Longlisted for The Women’s Prize 2022, This One Sky Day by Leone Ross is a wondrous affair, brimful of light and life. Set on the imaginary Caribbean archipelago of Popisho, a place where magic is perpetually afoot, it follows a momentous day in the life of its inhabitants. Unrest lurks in many forms, including meteorological, as the stories of a silver-fingered healer and ex-addict chef entwine in a magical realist novel of love and grief, dosed with a spike of political satire.
‘Everyone in Popisho was born with a little something-something, boy, a little something extra.’
That ‘something-something’ is a supernatural ability or ‘cors’. Cors range from the rather unimpressive blessing of extra teeth or limbs to the truly magnificent gift of being able to flavour food with the palms of your hands.
This happens to be Xavier Redchoose’s gift, magically seasoning away with hot jack pepper, cocoa seed and mint leaves in his role as ‘macaenus,’ chef extraordinaire of the isles. On this particular day, as he prepares for the wedding feast of the Governor’s daughter, Xavier’s past rises to meet him, the melancholic ghost of his dead wife, the itch of a previous addiction, and Anise, the one that got away.
Anise is a healer, dispensing healing energy via silvery bubbles from her fingertips. Her customers frequently leave their secrets with her, along with their ailments.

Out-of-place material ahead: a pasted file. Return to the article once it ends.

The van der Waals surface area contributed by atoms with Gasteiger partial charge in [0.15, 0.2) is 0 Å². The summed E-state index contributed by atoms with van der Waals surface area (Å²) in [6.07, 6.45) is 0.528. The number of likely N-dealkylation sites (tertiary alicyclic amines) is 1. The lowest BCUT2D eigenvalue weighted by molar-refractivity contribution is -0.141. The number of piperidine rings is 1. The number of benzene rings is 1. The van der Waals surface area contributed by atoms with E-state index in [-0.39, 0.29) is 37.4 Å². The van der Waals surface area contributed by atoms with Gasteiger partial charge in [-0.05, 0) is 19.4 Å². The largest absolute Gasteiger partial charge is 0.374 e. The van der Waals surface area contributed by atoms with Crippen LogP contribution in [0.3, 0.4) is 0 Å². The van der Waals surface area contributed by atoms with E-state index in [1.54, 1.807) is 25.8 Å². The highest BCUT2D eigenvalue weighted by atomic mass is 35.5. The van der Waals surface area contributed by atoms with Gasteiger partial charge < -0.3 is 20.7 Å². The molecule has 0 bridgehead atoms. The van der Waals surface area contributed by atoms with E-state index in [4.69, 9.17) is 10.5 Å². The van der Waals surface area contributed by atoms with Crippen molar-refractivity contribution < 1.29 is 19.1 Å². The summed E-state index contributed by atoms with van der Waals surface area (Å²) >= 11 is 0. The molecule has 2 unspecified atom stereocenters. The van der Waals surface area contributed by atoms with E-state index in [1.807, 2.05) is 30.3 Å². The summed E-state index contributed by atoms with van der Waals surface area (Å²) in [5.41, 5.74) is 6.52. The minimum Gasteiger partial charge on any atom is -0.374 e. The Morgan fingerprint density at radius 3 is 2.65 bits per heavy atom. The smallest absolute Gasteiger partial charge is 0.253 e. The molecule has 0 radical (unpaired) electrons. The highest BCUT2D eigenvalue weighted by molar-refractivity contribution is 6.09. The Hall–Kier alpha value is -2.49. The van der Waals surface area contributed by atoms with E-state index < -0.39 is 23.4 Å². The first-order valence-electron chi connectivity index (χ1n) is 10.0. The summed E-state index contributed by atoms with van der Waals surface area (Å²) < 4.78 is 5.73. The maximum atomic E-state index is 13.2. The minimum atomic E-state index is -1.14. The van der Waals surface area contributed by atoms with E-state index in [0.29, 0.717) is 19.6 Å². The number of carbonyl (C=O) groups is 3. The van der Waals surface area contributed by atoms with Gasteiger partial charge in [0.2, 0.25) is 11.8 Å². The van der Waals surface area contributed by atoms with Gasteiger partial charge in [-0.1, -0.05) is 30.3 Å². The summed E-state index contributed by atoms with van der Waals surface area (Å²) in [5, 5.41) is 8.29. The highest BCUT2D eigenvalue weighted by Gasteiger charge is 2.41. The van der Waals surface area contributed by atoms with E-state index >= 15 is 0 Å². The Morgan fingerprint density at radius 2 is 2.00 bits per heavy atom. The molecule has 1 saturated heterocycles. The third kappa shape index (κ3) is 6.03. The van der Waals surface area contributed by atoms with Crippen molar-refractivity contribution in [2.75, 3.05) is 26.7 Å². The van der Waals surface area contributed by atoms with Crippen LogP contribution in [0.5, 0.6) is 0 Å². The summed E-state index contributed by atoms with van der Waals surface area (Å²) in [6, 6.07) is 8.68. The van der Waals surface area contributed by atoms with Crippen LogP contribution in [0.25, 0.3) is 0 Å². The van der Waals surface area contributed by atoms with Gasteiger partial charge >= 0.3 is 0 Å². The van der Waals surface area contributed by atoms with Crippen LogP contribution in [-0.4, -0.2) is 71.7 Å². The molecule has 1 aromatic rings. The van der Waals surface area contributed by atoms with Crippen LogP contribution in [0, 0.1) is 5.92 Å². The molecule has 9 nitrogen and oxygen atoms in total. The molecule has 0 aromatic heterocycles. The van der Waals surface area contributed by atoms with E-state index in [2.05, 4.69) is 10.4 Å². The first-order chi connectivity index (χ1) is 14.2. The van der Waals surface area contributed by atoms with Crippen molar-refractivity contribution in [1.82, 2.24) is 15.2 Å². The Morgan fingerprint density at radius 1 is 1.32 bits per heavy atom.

‘She did daily checks for them tangled in her hair. Dusted and swept and took them out in the backyard, letting them float into the night air.’
Anise is en route to her husband’s workplace, preparing to confront him with suspicions of infidelity. His treachery is, she’s sure, connected to the four miscarriages she’s suffered, her infertility impervious to magical intervention.
There is a skittish energy on the streets today, a febrility that brings to mind the moments ahead of an electrical storm. Before this 24-hours has passed, each man, woman and child on Popisho will have experienced some serious mayhem.
A novel of abundance, This One Sky Day employs an extensive cast of characters and some fantastical imagery. On these remarkable islands, butterflies form an ever-present kaleidoscope, just ripe for plucking out of mid-air and munching, in pursuit of a gorgeous intoxication. Their dark twin is the moth. Addictive and lethal, like smack to the butterflies’ champagne, the moth threads its way through the story, along with the inevitable shadows that lurk beneath the island’s paradisal surface.
In the best tradition of magical realism, Ross weaves social critique into the story. Her Popisho is also a place of political corruption and regressive attitudes, highlighted in one spectacularly odd scene where the women of the island suffer a collective ‘genital accident.’ Their vulvas become loose, fall out and cause consternation all round, not least because not every woman wants hers back. As the nation’s vulvas continue their startling cameo appearance, Ross has some feminist points to make.
A sprawling novel that could perhaps have done with a trim from the editor’s magic scissors, this playful, sensuous novel is a delight.
This One Sky Day by Leone Ross is published by Faber & Faber, 385 pages.